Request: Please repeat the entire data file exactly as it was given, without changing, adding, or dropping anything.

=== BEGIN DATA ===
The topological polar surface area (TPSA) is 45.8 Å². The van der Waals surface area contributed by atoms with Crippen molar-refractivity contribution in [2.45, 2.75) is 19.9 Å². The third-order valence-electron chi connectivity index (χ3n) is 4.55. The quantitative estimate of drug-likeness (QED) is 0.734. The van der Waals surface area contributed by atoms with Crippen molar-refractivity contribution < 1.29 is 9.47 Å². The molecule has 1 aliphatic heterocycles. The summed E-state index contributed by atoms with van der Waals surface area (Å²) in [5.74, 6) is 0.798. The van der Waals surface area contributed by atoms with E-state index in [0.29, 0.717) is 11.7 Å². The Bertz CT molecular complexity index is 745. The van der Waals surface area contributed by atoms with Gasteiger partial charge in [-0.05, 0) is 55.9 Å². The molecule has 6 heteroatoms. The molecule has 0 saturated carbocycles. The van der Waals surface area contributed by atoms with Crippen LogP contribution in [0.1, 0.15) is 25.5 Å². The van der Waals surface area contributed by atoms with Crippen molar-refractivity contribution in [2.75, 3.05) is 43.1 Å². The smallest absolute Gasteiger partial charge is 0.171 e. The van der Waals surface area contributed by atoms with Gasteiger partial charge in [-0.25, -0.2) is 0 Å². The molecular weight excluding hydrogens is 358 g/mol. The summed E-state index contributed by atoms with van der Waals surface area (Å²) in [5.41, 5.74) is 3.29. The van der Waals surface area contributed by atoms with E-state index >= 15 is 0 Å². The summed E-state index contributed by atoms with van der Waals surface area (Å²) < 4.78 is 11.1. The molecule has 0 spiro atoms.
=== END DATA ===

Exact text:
The topological polar surface area (TPSA) is 45.8 Å². The van der Waals surface area contributed by atoms with Crippen molar-refractivity contribution in [2.45, 2.75) is 19.9 Å². The third-order valence-electron chi connectivity index (χ3n) is 4.55. The quantitative estimate of drug-likeness (QED) is 0.734. The van der Waals surface area contributed by atoms with Crippen molar-refractivity contribution < 1.29 is 9.47 Å². The molecule has 1 aliphatic heterocycles. The summed E-state index contributed by atoms with van der Waals surface area (Å²) in [5.74, 6) is 0.798. The van der Waals surface area contributed by atoms with E-state index in [0.29, 0.717) is 11.7 Å². The Bertz CT molecular complexity index is 745. The van der Waals surface area contributed by atoms with Gasteiger partial charge in [-0.05, 0) is 55.9 Å². The molecule has 6 heteroatoms. The molecule has 0 saturated carbocycles. The van der Waals surface area contributed by atoms with Crippen LogP contribution in [0.1, 0.15) is 25.5 Å². The van der Waals surface area contributed by atoms with Crippen molar-refractivity contribution in [2.75, 3.05) is 43.1 Å². The smallest absolute Gasteiger partial charge is 0.171 e. The van der Waals surface area contributed by atoms with Gasteiger partial charge in [-0.25, -0.2) is 0 Å². The molecular weight excluding hydrogens is 358 g/mol. The summed E-state index contributed by atoms with van der Waals surface area (Å²) in [5.41, 5.74) is 3.29. The van der Waals surface area contributed by atoms with E-state index >= 15 is 0 Å². The summed E-state index contributed by atoms with van der Waals surface area (Å²) < 4.78 is 11.1. The molecule has 0 spiro atoms.